Google+ launched over the summer for individuals, and will soon roll out tools for brands. If you already have a social strategy, you may be shrugging your shoulders or even ignoring this new tool. Because, why is Google+ any different than Facebook or LinkedIn? The answer is as simple as the modest circle.
One of the key differentiators of Google+ is the way you can group people or brands into Circles. This is no different from an individual’s ability to group friends on Facebook. The difference is that on Facebook fan pages or LinkedIn Groups, a brand cannot segment fans into groups. They are all fans. With Google+, a fan is not just a fan. In Google+, a fan can be so much more.
Breaking Down Social Audiences
In the social media landscape there are typically three types of followers or fans. They are: Influencers, Advocates, and Enthusiasts.
Influencers are those users who create content on the brand’s behalf and post to the brand’s social media page. These fans are the rarest in terms of activity of your fan base. To gauge their rarity, look at your own page and see what percentage of people are posting content, asking questions, etc. It is likely less than 2% of your fans.
Advocates are those followers or fans who frequently comment and/or like the content that a brand creates. These fans are more common than influencers. Because the same individuals in this group are repeatedly liking and commenting on content, this group may feel like a larger community; however, these fans are probably less than 10% of the overall audience.
Enthusiasts make up 80% or more of your fans. These are your lurkers. They are people who occasionally check in on a brand’s content. Many times, however, these fans are not seeing the brand’s content in their feed because they are inactive with the brand. And, unfortunately, these are the most passive candidates and are often the most easily disengaged.
In the Facebook fan paradigm, a brand has one message to all these different audiences. Essentially, Facebook is one-size-fits-all communications. And in this age of content is king, herein lays the cavernous difference and potential game-changing difference between Facebook and Google+. In Google+, a brand can share content that is deeply more relevant to each of these audiences. And that is the power of Google+ Circles.
In Recruiting Circles
In the language of social recruiting, these audiences could easily be: Eager, Active, and Passive. On your Careers’ Facebook page, you probably have those eager candidates who are regularly inquiring about the status of their application, active candidates who spend their time on your page liking or commenting on your posts in an effort to be noticed, and the vast majority of the fans of your careers’ page who are passively lurking to learn more about the company, roles, and teammates.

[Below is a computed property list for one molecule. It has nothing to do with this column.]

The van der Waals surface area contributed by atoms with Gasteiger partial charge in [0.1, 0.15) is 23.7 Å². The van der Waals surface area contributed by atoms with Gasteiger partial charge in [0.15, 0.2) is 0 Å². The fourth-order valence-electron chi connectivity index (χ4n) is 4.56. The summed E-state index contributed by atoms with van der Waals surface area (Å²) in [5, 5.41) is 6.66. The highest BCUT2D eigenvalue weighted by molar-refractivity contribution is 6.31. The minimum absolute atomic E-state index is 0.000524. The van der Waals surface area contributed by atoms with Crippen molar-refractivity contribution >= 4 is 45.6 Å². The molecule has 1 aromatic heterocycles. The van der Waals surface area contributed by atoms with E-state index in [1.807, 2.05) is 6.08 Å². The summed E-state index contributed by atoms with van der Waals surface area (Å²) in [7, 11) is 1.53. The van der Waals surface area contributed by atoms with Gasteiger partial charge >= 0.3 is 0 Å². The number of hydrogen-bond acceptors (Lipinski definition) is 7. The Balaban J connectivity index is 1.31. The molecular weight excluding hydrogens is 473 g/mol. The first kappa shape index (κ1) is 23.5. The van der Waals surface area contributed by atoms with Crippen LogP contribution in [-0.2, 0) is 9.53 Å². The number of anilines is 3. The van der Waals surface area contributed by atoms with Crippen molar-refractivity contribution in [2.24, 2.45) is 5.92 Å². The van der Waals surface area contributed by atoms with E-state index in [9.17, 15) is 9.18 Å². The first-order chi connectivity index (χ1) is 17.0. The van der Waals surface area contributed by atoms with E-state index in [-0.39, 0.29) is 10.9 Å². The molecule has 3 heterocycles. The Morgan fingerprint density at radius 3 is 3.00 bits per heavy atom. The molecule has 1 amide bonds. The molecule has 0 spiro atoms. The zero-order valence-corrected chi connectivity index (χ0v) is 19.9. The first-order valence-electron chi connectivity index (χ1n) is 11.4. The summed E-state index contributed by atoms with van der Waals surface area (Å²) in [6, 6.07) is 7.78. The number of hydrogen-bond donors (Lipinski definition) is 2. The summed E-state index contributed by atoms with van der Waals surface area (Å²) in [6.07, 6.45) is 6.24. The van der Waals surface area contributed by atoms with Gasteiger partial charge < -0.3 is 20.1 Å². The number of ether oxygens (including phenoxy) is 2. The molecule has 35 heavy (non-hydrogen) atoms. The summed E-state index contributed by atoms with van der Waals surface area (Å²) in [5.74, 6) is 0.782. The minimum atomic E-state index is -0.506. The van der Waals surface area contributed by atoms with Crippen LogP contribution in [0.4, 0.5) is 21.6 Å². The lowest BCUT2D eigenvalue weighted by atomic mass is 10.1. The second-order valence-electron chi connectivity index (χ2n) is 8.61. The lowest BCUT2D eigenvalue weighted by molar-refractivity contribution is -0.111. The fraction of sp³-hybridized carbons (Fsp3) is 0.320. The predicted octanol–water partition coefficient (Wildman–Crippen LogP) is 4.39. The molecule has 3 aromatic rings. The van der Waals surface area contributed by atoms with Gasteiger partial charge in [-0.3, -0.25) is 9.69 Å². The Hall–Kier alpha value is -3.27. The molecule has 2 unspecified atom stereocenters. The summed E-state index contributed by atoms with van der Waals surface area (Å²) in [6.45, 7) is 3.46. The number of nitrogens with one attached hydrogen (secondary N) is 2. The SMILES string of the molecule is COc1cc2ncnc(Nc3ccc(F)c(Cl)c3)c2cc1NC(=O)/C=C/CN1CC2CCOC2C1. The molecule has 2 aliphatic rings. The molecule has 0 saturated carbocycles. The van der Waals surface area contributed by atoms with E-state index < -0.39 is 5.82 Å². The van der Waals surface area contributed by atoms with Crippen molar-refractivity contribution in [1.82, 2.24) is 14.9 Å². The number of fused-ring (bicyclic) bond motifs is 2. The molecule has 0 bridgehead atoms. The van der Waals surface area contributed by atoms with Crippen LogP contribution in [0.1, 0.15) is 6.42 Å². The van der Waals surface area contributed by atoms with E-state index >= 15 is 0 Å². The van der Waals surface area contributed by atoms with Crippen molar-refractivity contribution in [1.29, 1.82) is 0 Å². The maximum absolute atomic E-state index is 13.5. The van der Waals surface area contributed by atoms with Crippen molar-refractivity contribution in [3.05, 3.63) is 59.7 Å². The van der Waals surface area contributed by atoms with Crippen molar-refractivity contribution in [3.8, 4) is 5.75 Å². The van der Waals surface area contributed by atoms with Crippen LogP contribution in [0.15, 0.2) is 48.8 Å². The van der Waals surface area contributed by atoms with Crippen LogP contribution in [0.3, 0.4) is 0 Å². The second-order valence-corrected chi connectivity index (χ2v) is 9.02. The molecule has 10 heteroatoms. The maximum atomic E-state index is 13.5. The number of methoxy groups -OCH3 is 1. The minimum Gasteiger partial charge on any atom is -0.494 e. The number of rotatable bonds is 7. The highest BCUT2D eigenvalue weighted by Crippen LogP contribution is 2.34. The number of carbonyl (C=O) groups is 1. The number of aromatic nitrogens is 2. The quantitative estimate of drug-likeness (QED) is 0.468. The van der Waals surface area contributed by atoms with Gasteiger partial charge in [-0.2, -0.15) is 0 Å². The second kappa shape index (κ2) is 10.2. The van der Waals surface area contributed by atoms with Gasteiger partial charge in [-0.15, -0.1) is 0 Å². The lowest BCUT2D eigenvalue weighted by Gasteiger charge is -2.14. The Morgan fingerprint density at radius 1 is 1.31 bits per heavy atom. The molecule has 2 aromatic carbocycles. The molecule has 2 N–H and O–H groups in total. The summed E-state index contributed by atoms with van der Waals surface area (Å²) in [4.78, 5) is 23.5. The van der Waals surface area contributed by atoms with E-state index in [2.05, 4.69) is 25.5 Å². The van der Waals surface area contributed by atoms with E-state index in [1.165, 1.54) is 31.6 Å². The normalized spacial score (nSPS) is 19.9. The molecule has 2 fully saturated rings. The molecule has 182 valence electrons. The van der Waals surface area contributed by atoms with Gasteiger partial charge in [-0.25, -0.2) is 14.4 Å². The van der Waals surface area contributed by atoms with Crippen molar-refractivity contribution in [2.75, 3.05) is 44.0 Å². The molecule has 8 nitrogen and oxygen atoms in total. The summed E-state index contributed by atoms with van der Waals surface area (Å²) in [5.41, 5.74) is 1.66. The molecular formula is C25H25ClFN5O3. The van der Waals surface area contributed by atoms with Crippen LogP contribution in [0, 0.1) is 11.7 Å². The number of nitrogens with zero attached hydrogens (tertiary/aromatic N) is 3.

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With Google+, you could communicate differently to each of these audiences. You could push more aggressive marketing content to those passive candidates in an effort to drive their application. More candidate education content could be tailored and delivered to your eager and active candidates. And because within Google+ you can create circles within circles, you can segment each of these audiences further into sub-circle,s for example: High Potential, New Grad, or role-specific circles like Accounting, Tech, or Marketing. In theory, you could push geo-targeted, role-specific content to only high-potential passive candidates. It brings content relevancy to social channels where it belongs. It is truly one-size-fits-you.
The chief complaint with Google+ Circles is that they could easily become too cumbersome over time. This is a valid complaint. Complex circles could become a real maintenance challenge, as would the creation of relevant content. However, with any new technology or communications strategy, the ideal entrance into the game is keeping it simple. As time and experimentation with the new tool goes further, the segmentation and communication can become more advanced.
Because not all fans are the same and have different needs from a brand, be thoughtful in how circles are created and maintained. If you are considering implementing Google+ as part of your social media plan, think about how your fans interact with you in the context of some of the business challenges. Are you inundated with resumes? Are people unaware of what is unique about your workplace? How do you sell to those elusive passive candidates? With an eye to your challenges and how your audience wants to interact, create a simple circle strategy that is scalable. And as a new fan interacts with your brand’s Google+ account, be committed to vigilant circle maintenance.
It will be interesting to see how Google+ will impact social recruiting and how brands and employers apply segmentation to the social conversation. But the ability to deliver the right content to the right person at the right time is as powerful as it gets.